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A Tongaat Hulett sugar cane field. Picture: BLOOMBER/WALDO SWIEGERS
A Tongaat Hulett sugar cane field. Picture: BLOOMBER/WALDO SWIEGERS

Since the accounting scandal that almost destroyed Tongaat Hulett, our company has seldom been far from the headlines.

We would rightly expect the company to attract this level of attention. Tongaat is a national icon, with a proud history spanning 130 years. It is a key role player in the regional agriculture ecosystem and one of the largest private sector employers in KwaZulu-Natal. In total, our business touches no fewer than half a million lives across SA, Zimbabwe, Mozambique and Botswana.

As a crucial role player in socioeconomic development in KwaZulu-Natal and key Southern Africa Development Community (Sadc) markets, I’m proud to say we have maintained our socioeconomic contributions during the last two years as a core part of our comprehensive turnaround strategy. Tongaat’s ability to continue to maintain these investments will be greatly affected by whether we can reduce our debt levels.

When I first joined Tongaat, I was taken aback by its systemic importance to food security and agriculture in the region. We have implemented food security projects in SA and Zimbabwe, and co-operatives established in Mozambique include the planting of a certain area of their land to food crops  to secure food supply for these communities.

Our significant commitments stretch across employment, small farmer development and rural development. Our partnership with The Jobs Fund in SA, to accelerate socioeconomic transformation in rural communities, has so far benefited 5,800 people and continues to do so.

This is why our strategy has focused on delivering a plan to make Tongaat investible and allowing it to maintain its socioeconomic effect across the region. Our ongoing efforts to recapitalise the business will go a long way towards preserving this commitment.

Fit for the future

Since the new management team joined three and a half years ago, we have shared a singular focus — to fight for the future of this great company. At a time when SA and our neighbouring countries in the Sadc markets are in desperate need of jobs and growth, we knew we had to save the business, make it fit for the future and ensure we protect its legacy.

This will be key as we continue to support our employees in KwaZulu-Natal, part of our 29,000-strong, group-wide workforce. Our group in turn supports over 500,000 dependants and community members across the Sadc.

We continue to enjoy [the support of our stakeholders], as they recognise the critical social impact Tongaat has in SA and across the SADC region
Gavin Hudson, CEO of Tongaat Hulett.

Last November, Magister approached Tongaat Hulett to pledge up to a maximum of R2bn, acting as the underwriter for the recapitalisation of the business. However, we learnt at the end of last week that after an investigation by the Takeover Regulation Panel (TRP) — a unit of the department of trade, industry & competition — a ruling had been issued withdrawing a previous authorisation that was required for the rights offer to move ahead.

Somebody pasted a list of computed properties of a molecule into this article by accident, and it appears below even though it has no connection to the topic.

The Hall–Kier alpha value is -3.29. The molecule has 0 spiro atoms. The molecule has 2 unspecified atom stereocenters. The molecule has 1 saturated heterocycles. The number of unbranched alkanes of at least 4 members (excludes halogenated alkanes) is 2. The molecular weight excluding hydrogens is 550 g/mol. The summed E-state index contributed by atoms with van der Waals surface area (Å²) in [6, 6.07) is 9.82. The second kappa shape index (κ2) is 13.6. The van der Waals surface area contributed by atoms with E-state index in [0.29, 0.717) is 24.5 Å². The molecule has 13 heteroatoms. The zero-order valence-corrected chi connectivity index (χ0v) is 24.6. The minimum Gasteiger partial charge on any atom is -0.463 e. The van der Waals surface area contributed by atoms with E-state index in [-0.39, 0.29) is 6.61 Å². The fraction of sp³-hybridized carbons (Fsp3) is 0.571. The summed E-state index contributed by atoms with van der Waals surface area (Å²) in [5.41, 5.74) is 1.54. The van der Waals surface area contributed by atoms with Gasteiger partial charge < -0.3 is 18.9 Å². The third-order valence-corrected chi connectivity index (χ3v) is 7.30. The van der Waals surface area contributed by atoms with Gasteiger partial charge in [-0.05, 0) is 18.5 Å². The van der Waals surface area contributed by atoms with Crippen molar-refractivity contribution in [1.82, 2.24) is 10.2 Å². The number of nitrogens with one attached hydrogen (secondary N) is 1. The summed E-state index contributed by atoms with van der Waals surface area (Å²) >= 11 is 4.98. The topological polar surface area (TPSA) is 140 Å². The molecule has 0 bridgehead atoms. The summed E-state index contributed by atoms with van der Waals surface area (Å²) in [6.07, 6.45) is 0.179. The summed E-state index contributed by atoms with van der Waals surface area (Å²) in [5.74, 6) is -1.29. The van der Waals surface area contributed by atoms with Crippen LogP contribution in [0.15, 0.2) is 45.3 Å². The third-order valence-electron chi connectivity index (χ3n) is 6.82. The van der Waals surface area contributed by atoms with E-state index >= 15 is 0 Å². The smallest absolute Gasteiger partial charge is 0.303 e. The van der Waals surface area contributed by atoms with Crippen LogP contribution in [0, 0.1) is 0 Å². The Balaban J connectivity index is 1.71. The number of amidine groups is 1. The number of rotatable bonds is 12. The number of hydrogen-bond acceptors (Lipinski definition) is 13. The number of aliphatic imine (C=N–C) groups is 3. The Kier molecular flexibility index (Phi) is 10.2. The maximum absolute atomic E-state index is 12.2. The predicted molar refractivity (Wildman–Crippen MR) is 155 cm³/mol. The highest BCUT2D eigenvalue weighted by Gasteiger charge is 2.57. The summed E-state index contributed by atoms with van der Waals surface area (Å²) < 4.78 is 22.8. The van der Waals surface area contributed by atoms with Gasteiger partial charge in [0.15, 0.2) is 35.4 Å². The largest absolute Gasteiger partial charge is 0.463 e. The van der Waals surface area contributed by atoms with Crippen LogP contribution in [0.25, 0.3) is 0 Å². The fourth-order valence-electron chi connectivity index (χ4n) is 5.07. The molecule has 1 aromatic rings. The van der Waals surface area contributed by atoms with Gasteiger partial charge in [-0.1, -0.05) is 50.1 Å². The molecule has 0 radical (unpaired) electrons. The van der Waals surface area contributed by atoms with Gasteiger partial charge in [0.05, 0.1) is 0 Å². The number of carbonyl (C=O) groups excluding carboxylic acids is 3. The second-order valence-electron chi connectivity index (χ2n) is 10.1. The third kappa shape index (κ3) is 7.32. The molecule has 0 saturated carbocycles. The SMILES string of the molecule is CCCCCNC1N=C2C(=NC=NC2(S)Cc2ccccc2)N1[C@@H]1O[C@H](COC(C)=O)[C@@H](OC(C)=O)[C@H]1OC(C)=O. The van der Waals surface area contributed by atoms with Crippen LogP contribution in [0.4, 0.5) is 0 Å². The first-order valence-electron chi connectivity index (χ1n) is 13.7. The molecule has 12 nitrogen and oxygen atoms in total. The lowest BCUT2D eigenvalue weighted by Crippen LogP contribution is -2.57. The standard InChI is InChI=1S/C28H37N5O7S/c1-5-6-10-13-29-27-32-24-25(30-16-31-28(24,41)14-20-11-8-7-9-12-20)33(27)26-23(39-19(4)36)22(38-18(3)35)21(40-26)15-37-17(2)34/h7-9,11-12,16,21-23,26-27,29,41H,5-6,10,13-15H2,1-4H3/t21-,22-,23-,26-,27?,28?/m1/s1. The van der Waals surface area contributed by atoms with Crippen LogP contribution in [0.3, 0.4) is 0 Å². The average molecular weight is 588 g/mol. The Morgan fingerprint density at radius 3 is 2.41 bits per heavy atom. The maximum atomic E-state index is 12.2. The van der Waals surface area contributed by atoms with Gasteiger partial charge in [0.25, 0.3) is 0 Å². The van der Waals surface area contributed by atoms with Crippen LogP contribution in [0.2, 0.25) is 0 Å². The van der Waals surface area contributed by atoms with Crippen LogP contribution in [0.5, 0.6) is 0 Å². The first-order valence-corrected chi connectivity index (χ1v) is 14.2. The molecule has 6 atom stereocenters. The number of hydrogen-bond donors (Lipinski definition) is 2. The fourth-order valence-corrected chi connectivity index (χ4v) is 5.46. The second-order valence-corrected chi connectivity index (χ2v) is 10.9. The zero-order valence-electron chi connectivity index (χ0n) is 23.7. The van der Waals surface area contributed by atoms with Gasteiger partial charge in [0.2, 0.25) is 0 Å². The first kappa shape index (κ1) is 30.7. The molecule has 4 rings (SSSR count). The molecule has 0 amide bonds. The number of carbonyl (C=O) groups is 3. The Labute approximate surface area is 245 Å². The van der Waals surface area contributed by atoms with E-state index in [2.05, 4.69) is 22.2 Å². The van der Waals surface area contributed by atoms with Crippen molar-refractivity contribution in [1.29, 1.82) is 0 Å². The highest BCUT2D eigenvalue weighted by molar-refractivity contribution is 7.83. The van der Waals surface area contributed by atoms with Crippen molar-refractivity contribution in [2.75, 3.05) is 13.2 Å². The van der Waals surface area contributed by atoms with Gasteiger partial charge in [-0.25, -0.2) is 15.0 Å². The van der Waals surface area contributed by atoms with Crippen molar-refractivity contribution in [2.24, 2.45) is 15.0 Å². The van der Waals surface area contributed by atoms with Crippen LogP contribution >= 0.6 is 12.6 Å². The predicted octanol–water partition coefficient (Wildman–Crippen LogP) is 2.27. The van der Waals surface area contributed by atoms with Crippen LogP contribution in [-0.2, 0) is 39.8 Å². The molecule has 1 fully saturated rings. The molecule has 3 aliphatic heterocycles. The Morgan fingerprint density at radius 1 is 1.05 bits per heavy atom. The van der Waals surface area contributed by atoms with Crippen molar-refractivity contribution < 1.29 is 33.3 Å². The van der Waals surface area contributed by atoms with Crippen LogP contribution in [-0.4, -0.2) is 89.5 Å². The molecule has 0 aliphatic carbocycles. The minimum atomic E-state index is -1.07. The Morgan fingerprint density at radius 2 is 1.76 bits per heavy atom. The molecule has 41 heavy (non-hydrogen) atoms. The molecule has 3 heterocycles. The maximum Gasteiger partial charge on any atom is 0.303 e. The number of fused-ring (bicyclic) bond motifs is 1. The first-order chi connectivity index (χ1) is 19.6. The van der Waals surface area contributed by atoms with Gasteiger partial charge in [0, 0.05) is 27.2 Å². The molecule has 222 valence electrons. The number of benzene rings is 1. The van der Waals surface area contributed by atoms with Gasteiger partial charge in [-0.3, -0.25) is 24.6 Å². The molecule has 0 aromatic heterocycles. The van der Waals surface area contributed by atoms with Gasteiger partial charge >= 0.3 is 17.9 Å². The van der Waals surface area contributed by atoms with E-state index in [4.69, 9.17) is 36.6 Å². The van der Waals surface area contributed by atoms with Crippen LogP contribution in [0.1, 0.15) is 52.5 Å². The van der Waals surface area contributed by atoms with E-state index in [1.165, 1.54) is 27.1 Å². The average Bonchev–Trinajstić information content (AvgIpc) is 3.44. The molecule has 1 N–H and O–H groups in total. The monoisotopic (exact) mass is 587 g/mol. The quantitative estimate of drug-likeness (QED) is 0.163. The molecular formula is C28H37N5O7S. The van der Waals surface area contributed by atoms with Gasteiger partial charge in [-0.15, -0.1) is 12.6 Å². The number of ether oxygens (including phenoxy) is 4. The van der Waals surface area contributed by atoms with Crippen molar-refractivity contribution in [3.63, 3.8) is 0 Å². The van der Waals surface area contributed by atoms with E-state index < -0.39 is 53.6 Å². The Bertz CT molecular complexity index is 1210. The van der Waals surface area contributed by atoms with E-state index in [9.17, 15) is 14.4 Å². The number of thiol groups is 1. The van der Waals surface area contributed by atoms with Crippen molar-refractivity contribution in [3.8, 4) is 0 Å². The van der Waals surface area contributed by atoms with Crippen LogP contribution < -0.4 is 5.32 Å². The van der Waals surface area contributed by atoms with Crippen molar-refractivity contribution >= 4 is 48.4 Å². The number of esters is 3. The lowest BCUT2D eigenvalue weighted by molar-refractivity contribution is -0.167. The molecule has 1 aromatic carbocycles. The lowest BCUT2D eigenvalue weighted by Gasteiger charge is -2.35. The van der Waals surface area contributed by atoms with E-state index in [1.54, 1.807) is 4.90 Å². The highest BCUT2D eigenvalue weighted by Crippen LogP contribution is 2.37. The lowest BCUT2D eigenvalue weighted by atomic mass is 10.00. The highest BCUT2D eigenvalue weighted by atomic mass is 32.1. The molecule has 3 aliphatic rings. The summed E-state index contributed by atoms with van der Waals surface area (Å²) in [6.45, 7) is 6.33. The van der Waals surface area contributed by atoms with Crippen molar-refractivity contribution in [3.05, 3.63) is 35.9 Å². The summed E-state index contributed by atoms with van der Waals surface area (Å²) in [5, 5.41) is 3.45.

The panel’s investigation focused on whether a third party who bought shares in Tongaat Hulett after the announcement of the rights offer is related to, and therefore deemed to be a concert party of, Magister, the proposed underwriter. It concluded that the third party and Magister are concert parties.

It is important to note that Tongaat was not a party to the share acquisition, nor were adverse findings made against Tongaat in the TRP’s ruling. Tongaat is now considering the ruling to decide on our course of action. We will make a further announcement to our shareholders in due course. 

Steadfast, unwavering focus

The road to the recapitalisation has been littered with potholes, but our focus to save this company remains steadfast and unwavering. Tongaat remains committed to a recapitalisation. We are continuing to proactively engage with stakeholders, including our lenders and shareholders, regarding a sustainable funding solution for the group. We continue to enjoy their support, as they recognise the critical social effect Tongaat has in SA and across the Sadc region.

Tongaat remains firmly of the view that a capital raise is a better alternative to strategic asset disposals, particularly an accelerated disposal programme, which is unlikely to realise full value for the assets. A recapitalisation of up to R4bn-R5bn is the key step in securing the future for the group. Without the full recapitalisation, our ability to get our SA mills up to full operational capacity to crush all the cane in the fields — a large proportion of which is grown by over 15,000 black farmers and co-operative members in KwaZulu-Natal — will be negatively affected. 

In turn, this will provide cash flow to fund growth through diversification in the medium term, while also allowing our growers to realise the full value of their crops. Without a successful recapitalisation, the legacy we have worked so hard to build will be at risk, as well as our ability to extend the foundations of this legacy.

With a recapitalisation in place we know we can make Tongaat increasingly attractive to investors as we leverage our long legacy as a major agribusiness in the region, and maximise the value of our property portfolio. We can also protect livelihoods and deliver future value to all of our stakeholders.

We are now working to secure the support of our shareholders to draw a line under the restructuring process with a substantial injection of new funding. The board and management team continue to act with urgency and the highest standards of governance to secure the future of Tongaat Hulett.

• Hudson is CEO of Tongaat Hulett.

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